But there was no article of special value in the first cabin.

Corroded cutlasses, muskets and other arms were lying about.

Leaving all this for later inspection Frank pushed forward into the forward cabin.

Here was a horrible sight.

In the walls of the cabin were iron rings from which hung rusted iron chains inclosing the skeletons of unfortunate prisoners.

It was a terrible thing to think of that these poor souls had thus gone down to their death in utter helplessness.

In this cabin a way was found into the hold.

Frank went boldly into this, and was not a little surprised to find that it was cleverly partitioned off in compartments.

Breaking in the door of one of these compartments, it was found to be the powder magazine.

Here were tons of saltpetre, ruined, of course, by the action of the water.

Frank put his helmet against the others and said:

“There was powder enough here to have blown the whole thing to the zenith.”

“You are right,” agreed Von Bulow; “but the magazine was in too secure a place to stand any chance of being fired.”

This was certainly true.

“Let us go on to the next compartment and find the treasure,” said Captain Bell.

“If there is any on board,” said Von Bulow, who was skeptical.

“Of course there is,” declared Bell, with a positive air. “There is no doubt of it.”

“I hope so,” rejoined the scientist.

“At least we will try and find it,” said Frank Reade, Jr. “Come along; let us waste no time in argument.”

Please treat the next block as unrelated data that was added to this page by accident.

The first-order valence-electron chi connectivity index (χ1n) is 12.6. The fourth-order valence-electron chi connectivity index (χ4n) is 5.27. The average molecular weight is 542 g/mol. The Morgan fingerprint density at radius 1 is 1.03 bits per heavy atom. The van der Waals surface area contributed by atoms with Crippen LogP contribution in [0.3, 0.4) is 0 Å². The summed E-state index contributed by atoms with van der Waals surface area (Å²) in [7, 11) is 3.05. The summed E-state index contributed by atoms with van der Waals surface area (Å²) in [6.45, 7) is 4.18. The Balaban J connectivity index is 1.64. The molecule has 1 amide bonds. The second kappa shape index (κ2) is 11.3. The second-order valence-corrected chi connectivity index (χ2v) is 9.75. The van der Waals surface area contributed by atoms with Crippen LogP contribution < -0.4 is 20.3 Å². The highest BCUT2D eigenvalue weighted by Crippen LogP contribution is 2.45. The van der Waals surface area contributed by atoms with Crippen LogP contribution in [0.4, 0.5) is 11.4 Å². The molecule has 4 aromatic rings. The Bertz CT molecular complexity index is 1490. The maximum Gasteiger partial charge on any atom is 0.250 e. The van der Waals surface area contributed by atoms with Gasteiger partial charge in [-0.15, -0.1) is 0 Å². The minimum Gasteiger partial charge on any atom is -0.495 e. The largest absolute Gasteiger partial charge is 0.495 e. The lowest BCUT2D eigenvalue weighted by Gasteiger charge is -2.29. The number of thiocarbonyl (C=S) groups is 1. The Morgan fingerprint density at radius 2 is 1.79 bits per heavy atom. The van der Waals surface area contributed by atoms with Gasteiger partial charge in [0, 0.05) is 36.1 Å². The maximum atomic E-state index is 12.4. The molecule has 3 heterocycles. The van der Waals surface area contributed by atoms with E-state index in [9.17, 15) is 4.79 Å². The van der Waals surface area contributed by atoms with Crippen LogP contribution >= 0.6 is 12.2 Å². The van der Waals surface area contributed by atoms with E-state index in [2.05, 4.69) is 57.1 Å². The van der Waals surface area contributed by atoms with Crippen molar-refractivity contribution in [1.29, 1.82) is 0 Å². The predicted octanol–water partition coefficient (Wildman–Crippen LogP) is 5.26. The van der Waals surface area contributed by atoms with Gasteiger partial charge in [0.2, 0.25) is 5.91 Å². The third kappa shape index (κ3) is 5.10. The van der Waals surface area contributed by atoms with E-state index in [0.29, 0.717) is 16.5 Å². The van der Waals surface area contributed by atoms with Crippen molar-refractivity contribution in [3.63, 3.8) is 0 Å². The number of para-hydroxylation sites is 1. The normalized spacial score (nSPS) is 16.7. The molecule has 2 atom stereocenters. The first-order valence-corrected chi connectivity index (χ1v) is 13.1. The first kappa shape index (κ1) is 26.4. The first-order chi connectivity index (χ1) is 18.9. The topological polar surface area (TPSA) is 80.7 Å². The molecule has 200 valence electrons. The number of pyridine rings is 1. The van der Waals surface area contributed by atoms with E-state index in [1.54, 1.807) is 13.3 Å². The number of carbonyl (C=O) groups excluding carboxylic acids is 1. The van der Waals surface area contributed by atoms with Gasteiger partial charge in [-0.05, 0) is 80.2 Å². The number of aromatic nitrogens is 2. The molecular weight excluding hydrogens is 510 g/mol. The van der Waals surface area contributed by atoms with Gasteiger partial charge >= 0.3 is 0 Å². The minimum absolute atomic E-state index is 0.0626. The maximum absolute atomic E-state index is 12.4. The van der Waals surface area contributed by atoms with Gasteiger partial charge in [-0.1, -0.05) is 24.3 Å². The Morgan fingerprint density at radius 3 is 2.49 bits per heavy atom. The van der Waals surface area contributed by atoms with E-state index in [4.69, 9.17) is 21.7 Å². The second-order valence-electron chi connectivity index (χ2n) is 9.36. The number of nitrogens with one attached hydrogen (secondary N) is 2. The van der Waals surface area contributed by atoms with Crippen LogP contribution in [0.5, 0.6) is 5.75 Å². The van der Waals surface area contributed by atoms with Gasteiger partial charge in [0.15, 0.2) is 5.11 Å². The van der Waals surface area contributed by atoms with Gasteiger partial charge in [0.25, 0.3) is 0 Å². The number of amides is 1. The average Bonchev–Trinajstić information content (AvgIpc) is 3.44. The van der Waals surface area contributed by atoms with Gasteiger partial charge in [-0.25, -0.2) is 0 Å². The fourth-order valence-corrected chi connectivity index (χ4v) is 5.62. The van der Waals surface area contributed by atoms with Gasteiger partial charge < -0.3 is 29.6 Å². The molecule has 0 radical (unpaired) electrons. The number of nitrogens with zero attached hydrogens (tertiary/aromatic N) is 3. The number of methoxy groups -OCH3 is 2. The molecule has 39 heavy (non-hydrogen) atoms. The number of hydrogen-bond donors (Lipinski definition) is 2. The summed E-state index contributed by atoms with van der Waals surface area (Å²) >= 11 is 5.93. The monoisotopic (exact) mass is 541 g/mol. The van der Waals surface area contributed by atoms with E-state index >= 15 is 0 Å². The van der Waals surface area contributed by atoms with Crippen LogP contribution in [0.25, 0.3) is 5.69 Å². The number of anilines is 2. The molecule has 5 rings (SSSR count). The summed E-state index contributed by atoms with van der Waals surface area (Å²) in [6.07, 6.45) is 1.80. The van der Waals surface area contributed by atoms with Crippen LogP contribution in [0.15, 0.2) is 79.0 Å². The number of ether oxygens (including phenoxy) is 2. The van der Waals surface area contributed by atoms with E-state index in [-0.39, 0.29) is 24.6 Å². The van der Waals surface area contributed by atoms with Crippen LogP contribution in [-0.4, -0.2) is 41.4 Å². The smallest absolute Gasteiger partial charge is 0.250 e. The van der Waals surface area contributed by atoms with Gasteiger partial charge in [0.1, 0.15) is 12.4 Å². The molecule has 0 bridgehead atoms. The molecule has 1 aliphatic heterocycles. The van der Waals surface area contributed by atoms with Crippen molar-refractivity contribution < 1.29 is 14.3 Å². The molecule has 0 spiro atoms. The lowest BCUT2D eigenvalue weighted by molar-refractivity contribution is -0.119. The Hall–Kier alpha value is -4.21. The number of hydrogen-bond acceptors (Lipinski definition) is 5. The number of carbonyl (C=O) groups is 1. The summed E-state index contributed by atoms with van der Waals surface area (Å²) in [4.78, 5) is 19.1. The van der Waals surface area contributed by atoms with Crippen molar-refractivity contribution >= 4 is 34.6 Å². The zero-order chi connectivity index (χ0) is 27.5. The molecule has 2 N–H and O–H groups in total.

So, with this, they passed on through the hold. The result was that they came to another compartment.

But the door of this was much stronger, and Frank was compelled to use his ax to break it in.

The heavy iron hinges, however, were so rusted that it was not a hard job.

But the sight that was revealed to the divers was an astounding one.

The compartment was, perhaps, a dozen feet square. On the floor there was piled a huge heap of coin, almost as perfect as the day it was placed there.

Chests were piled one upon another about the place.

For a moment the treasure hunters paused, overwhelmed at the sight.

At last the pirates’ treasure had been found. There was no doubt of this.

Then their helmets came together.

“What did I tell you?” cried Bell, excitedly. “There are millions!”

“It looks like gold,” gasped Von Bulow.

“It is,” said Frank. “There is a mighty fortune in that heap! We are favored of fortune.”

Then for a moment that peculiar malady, the gold fever, seemed to seize all.

Even Frank Reade, Jr., who was wealthy enough, was constrained to fall to counting the gold.

But this would have been an interminable task.

So, after handling it awhile, they desisted and began to break open the chests which were piled about.

These were in part filled with clothing which was remarkably well preserved, and consisted of gorgeous uniforms of all kinds, undoubtedly spoils from the prize ships captured and preserved by Longboots, who, as Captain Bell declared, was inordinately fond of rich display.

But one of the chests contained something else.